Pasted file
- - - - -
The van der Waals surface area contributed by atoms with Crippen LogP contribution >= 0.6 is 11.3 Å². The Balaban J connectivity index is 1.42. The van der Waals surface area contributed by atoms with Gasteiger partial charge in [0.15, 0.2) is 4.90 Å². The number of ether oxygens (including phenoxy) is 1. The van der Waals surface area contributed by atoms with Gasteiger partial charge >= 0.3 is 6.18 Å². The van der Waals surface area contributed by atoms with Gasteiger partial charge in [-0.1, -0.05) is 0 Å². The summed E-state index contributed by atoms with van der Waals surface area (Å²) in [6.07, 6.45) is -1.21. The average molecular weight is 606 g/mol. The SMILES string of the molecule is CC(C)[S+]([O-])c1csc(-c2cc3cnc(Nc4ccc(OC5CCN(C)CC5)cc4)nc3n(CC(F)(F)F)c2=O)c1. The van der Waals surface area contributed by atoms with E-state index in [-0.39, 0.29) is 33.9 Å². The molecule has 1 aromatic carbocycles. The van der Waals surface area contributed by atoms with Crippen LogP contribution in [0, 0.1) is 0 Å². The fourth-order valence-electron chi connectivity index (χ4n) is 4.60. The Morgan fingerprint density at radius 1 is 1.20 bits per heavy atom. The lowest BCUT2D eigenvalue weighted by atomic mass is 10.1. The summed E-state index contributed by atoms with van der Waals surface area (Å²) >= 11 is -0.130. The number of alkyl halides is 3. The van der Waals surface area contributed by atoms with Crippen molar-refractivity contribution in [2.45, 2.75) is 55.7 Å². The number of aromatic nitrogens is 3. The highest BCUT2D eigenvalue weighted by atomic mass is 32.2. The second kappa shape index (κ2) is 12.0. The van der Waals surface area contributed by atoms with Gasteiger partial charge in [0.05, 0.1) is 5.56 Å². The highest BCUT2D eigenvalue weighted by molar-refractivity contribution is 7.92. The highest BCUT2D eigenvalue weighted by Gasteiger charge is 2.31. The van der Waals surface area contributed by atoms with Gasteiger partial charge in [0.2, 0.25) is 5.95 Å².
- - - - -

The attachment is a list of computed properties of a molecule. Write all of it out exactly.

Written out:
The van der Waals surface area contributed by atoms with Crippen LogP contribution >= 0.6 is 11.3 Å². The Balaban J connectivity index is 1.42. The van der Waals surface area contributed by atoms with Gasteiger partial charge in [0.15, 0.2) is 4.90 Å². The number of ether oxygens (including phenoxy) is 1. The van der Waals surface area contributed by atoms with Gasteiger partial charge >= 0.3 is 6.18 Å². The van der Waals surface area contributed by atoms with Gasteiger partial charge in [-0.1, -0.05) is 0 Å². The summed E-state index contributed by atoms with van der Waals surface area (Å²) in [6.07, 6.45) is -1.21. The average molecular weight is 606 g/mol. The SMILES string of the molecule is CC(C)[S+]([O-])c1csc(-c2cc3cnc(Nc4ccc(OC5CCN(C)CC5)cc4)nc3n(CC(F)(F)F)c2=O)c1. The van der Waals surface area contributed by atoms with E-state index in [-0.39, 0.29) is 33.9 Å². The molecule has 1 aromatic carbocycles. The van der Waals surface area contributed by atoms with Crippen LogP contribution in [0, 0.1) is 0 Å². The fourth-order valence-electron chi connectivity index (χ4n) is 4.60. The Morgan fingerprint density at radius 1 is 1.20 bits per heavy atom. The lowest BCUT2D eigenvalue weighted by atomic mass is 10.1. The summed E-state index contributed by atoms with van der Waals surface area (Å²) >= 11 is -0.130. The number of alkyl halides is 3. The van der Waals surface area contributed by atoms with Crippen molar-refractivity contribution in [2.45, 2.75) is 55.7 Å². The number of aromatic nitrogens is 3. The highest BCUT2D eigenvalue weighted by atomic mass is 32.2. The second kappa shape index (κ2) is 12.0. The van der Waals surface area contributed by atoms with Gasteiger partial charge in [0.05, 0.1) is 5.56 Å². The highest BCUT2D eigenvalue weighted by molar-refractivity contribution is 7.92. The highest BCUT2D eigenvalue weighted by Gasteiger charge is 2.31. The van der Waals surface area contributed by atoms with Gasteiger partial charge in [0.2, 0.25) is 5.95 Å².